- Demo Day
Speaker | LA Compost
Pomona, CA | email@example.com
Lynn Fang, MS is a recognized educator, leader, and scientist in composting systems as integrated aspects of ecological land management. She has extensive experience developing projects, teaching, and presenting on compost, soil health, and site design, from community workshops to college courses to the CalRecycle Soil Stewardship Training for new community compost site operators. From community gardens and urban farms to municipal habitat restoration, she has actively designed, managed, and analyzed soil health monitoring projects for regenerative land management systems. She works for LA Compost in educational and technical support, developing and managing compost quality and soil health assessments that are accessible and understandable for the community. She received her MS from the University of Vermont in 2015 investigating the impacts and mechanisms of compost-mediated disease suppression on the root rot pathogen Rhizoctonia solani. She will be on faculty at Cal Poly Pomona in Fall 2022 teaching their compost course.
Session Code: E3
Track: Markets, Marketing and Uses
Session Name: Current Research: Value vs Cost, Urban Carbon Farm, Microplastics
Session Time: Wednesday, Jan 25, 4:15 – 5:45 PM
Presentation Title: Healthy Soils for Healthy Parks: Los Angeles Urban Carbon Farm at Griffith Park
Presentation Description: The inaugural Urban Carbon Farm at Griffith Park reimagines urban soils as opportune spaces for integrated community composting and regenerative land management practices, envisioning a new park model centered around carbon sequestration. This project was established as one of the Phase Two demonstration projects of the Healthy Soils for Healthy Communities Initiative, led by TreePeople and funded by ARLA, in partnership with LA Parks and Recreation, LA Compost, and Kiss the Ground. The project arose in response to community input from a Phase One community needs assessment for healthy soils across Los Angeles (LA).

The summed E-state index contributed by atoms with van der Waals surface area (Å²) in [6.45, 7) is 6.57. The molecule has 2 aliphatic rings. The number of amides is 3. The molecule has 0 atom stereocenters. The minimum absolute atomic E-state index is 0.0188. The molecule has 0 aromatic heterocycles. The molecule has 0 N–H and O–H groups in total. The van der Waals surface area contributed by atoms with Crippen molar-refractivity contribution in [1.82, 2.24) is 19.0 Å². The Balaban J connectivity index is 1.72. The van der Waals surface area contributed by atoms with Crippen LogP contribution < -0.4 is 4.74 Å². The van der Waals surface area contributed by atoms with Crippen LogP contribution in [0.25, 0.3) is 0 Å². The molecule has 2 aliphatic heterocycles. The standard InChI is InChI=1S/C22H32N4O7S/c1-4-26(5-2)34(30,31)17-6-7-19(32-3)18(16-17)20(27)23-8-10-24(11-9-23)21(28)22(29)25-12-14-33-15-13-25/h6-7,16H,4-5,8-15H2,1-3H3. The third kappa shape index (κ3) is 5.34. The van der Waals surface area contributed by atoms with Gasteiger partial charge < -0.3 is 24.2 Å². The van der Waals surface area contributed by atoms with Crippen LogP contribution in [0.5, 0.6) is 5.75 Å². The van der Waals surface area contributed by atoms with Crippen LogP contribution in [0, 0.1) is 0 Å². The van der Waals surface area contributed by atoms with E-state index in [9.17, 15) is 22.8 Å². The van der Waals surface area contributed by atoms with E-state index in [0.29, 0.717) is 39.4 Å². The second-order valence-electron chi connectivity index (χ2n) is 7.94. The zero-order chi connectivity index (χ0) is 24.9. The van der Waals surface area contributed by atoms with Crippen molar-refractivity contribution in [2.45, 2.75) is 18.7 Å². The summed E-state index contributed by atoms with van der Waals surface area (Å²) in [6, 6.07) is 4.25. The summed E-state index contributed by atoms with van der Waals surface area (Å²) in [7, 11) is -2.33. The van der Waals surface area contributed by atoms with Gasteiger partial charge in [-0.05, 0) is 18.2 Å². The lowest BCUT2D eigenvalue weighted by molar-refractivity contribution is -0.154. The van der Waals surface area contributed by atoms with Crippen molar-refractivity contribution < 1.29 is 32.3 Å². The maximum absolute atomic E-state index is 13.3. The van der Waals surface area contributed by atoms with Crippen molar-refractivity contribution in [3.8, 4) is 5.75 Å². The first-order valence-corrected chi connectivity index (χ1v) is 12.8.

LA Compost just broke ground on its new community compost hub in Griffith Park last August, which is now being managed by an electric tractor. The study site is a flat grassy space typically amended with synthetic fertilizer. Treatment plots utilized compost made by LA Compost, and mulch from Griffith Park, as well as a control of no amendment. We arranged the treatment plots in triplicate in a randomized block design.
We found that compost from LA Compost was especially high in fungi with Active Fungi : Active Bacteria ratio of 2.58, compared to Griffith Park mulch at 1.1 Whereas baseline soils were close to 0. Baseline soils had 4 kg C/m2, or 3% soil organic carbon (SOC). Baseline compost was 16 C:N with 34 kg C/m2, mulch was 110 C:N with 16 kg C/m2. Both compost and mulch amendments were spread in a ½” thick layer in late November 2021. Post-test sampling is planned for early September, where we expect to see both amendments improve SOC over control, with compost creating greater SOC accumulation than mulch.
We envision healthy soils for healthy parks as holistic resource management to optimize climate resiliency, community well-being, and soil carbon sequestration. Where parks can be powerful spaces of transformation.
Session Code: D4
Session Name: Community Composters – An Emerging Sector
Session Time: Thursday, Jan 26, 8:30 AM – 10:00 AM
Presentation Title: Coming soon
Presentation Description: Coming soon